India: An official visit by the UN expert on safe drinking water and sanitation

United Nations human rights expert, Mr. Léo Heller,  visited India from 27 October to 10 November 2017 to examine the extent to which people’s rights to safe drinking water and sanitation are being realized.

At the end of his two-week visit, the Special Rapporteur  share his preliminary observations at a press conference on Friday 10 November 2017 at 10:00 local time in the UN Conference Hall, UN House, 55 Lodi Estate, New Delhi-110003.

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Addressing the media in New Delhi, He categorically stated that“I will look at how human rights to water and sanitation are legally recognized and implemented in India at the national, state and local level, and how the provision of water and sanitation services adheres to human rights standards and principles,” said Léo Heller, the independent expert charged by the UN Human Rights Council to monitor, report and advise on the realization of the human rights to water and sanitation worldwide.

Replying to volley of question from the media he further explained that his study to explore the human rights to water and sanitation are well implemented in India.But when the specific question was raises by Mr Sagar. Is there any provision for the penalty to the person  responsible to stop accessibility, availability,  of free water to any person caste or community.? His  reply was, it is good question but difficult to penalize the person but name-shame is possible.

The Special Rapporteur will gather information and testimony on the availability, accessibility, affordability, acceptability and safety of drinking water and sanitation, with a particular focus on groups such as women and girls, persons with disabilities, Scheduled Castes, Scheduled Tribes, and those living in informal settlements and rural areas.

The human rights expert, who  visit the country at the invitation of the Government of India, met government representatives at national and local level as well as civil society and community organizations, residents in urban and rural areas, and UN officials.

He  visited the cities of Imphal, Kolkata, Lucknow, Mumbai and New Delhi, as well as urban peripheries and rural areas.

“I wanted to explore what still needs to be undertaken to ensure the human rights to water and sanitation are enjoyed by all in India,” Mr. Heller noted. Further he issued note after his mission.

End of Mission Statement by the Special Rapporteur on the human rightsto safe drinking water and sanitation Mr. Léo Heller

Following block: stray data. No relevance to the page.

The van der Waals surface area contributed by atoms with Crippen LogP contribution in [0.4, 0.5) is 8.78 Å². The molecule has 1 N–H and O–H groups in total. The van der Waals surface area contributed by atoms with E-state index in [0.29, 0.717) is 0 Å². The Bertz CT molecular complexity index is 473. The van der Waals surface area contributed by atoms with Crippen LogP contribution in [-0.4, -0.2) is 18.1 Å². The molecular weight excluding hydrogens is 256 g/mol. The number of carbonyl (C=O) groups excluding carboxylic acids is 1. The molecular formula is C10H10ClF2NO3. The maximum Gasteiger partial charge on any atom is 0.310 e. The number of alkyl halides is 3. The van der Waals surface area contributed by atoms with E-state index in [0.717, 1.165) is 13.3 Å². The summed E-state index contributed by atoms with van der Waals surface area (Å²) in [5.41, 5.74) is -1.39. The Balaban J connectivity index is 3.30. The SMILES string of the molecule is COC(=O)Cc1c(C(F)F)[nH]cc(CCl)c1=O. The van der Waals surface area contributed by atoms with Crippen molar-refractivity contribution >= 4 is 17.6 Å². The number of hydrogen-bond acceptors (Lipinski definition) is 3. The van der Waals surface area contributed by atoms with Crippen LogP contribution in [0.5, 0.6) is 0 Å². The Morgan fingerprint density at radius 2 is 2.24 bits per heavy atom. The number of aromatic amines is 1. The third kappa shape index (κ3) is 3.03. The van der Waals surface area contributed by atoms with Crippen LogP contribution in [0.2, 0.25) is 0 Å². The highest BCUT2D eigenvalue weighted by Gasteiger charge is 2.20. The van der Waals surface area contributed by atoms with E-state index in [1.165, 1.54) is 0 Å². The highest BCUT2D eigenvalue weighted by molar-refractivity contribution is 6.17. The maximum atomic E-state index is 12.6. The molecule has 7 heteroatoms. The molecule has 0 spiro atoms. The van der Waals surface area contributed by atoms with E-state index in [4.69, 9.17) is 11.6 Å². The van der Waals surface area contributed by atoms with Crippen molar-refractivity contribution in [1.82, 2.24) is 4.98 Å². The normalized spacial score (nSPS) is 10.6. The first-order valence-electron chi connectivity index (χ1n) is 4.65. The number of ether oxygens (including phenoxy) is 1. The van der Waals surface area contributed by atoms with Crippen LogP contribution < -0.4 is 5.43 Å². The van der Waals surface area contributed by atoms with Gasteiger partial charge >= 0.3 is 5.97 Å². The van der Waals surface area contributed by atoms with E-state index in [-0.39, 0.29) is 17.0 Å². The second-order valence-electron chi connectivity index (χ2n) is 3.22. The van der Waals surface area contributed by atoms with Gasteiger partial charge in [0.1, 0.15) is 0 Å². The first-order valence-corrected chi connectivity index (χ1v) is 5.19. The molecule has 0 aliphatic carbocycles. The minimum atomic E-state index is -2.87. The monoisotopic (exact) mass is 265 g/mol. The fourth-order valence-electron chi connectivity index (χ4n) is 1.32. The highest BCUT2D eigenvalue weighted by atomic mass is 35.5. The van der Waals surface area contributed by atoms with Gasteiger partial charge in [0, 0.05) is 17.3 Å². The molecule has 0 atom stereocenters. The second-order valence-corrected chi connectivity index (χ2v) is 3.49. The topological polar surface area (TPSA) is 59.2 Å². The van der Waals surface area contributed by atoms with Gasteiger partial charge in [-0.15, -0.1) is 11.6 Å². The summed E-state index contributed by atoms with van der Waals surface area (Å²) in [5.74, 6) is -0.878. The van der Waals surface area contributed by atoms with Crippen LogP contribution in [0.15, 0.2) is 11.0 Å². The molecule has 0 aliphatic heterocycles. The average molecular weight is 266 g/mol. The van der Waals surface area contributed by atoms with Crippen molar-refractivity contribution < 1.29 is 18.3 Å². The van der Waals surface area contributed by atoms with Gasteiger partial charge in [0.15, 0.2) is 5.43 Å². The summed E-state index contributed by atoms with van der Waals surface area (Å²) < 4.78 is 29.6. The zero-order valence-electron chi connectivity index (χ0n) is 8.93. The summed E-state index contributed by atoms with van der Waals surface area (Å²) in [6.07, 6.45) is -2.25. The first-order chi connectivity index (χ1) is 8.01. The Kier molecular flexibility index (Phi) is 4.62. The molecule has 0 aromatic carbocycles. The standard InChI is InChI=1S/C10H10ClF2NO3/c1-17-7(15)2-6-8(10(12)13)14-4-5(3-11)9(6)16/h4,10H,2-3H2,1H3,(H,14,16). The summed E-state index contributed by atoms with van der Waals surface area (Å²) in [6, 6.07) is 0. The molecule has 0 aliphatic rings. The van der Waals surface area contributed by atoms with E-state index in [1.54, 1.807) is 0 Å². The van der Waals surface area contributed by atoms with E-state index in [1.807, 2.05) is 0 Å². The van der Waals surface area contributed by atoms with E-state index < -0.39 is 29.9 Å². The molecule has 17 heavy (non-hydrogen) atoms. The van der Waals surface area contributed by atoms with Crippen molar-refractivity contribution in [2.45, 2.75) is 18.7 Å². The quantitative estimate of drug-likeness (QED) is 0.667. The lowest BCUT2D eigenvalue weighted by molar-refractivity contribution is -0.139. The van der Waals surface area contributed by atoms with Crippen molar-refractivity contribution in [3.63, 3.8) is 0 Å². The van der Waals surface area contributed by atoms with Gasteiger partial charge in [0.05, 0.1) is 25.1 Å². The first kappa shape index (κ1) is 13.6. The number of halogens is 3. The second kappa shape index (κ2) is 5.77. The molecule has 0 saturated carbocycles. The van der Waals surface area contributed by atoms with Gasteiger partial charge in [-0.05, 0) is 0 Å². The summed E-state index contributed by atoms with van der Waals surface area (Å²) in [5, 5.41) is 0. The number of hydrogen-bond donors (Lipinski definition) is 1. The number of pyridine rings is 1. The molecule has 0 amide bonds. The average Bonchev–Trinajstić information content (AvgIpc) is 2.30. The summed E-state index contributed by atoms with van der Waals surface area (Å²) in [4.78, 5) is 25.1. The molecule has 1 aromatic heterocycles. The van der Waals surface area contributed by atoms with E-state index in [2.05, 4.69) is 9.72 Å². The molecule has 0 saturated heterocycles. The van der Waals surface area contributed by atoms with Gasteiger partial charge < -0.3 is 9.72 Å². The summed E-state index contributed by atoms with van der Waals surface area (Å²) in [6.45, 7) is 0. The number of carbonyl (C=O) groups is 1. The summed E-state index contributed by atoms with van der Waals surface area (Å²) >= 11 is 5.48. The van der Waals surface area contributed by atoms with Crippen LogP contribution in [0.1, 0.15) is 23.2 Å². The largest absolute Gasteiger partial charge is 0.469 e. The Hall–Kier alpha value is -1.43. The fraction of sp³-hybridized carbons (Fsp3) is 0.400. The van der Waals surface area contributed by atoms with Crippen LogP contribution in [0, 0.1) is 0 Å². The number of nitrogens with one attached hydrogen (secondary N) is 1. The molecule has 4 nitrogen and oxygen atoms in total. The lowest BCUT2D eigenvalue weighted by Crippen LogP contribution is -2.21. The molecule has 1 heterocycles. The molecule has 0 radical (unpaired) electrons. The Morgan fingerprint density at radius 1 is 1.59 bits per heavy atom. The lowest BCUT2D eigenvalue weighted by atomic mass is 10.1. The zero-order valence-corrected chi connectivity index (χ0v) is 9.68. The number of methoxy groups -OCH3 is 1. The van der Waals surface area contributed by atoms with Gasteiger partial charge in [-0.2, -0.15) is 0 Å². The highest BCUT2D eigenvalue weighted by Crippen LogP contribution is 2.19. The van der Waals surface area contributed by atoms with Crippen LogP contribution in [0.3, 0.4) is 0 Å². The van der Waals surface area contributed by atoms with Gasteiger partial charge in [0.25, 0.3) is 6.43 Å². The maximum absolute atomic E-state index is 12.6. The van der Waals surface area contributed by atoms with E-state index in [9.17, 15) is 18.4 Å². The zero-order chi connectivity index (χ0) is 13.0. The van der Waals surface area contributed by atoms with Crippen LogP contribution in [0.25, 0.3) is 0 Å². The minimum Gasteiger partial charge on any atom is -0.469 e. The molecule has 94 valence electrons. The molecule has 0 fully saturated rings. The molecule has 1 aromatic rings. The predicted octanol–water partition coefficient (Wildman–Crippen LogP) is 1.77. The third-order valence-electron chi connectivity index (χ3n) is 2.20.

As the United Nations Special Rapporteur on the human rights to safe drinking water and sanitation, I address you today at the conclusion of my official visit to India, which I undertook at the invitation of the Government from 27 October to 10 November 2017.

India is a country with historical gaps regarding the access of its population to adequate water and sanitation services. It is reported that 40 per cent of India’s population practiced open defecation in 2015, one of the highest proportions among all countries.[1] The situation of water and sanitation in the country has resulted in a disturbing impact on human health: diarrhoea-related deaths in India attributable to inadequate water, sanitation, and hygiene corresponded to 40 per cent of the total number in all low and middle-income countries in 2012.[2] And, to my surprise, this situation is not explained only by the level of development of the country: the Human Development Index of India is higher than that of dozens of other countries.

In recent years, the efforts of the country in addressing these problems, mainly access to sanitation services, have been recognized as an “unprecedented commitment”.

These circumstances motivated me to undertake this visit to the country in order to identify the main obstacles hindering the full realization of the rights to safe drinking water and sanitation. Firstly, I would like to thank the Government of India for the invitation and organisation of the visit, and for the dialogues that took place. I am grateful to the central, state and local Government representatives that I met and I appreciate the spirit of openness with which I was able to engage with the authorities. During the visit, I also met with various civil society and community organisations, and residents. I would like to thank everyone who took the time to meet with me and who generously shared their personal experiences, testimonies and living conditions with me. Their contributions were vital to the success of this visit. I would also like to thank the United Nations Resident Coordinator’s Office in India for facilitating the visit.

Mr. Heller will submit a full report of his findings and recommendations to the 39th session of the Human Rights Council in September 2018.

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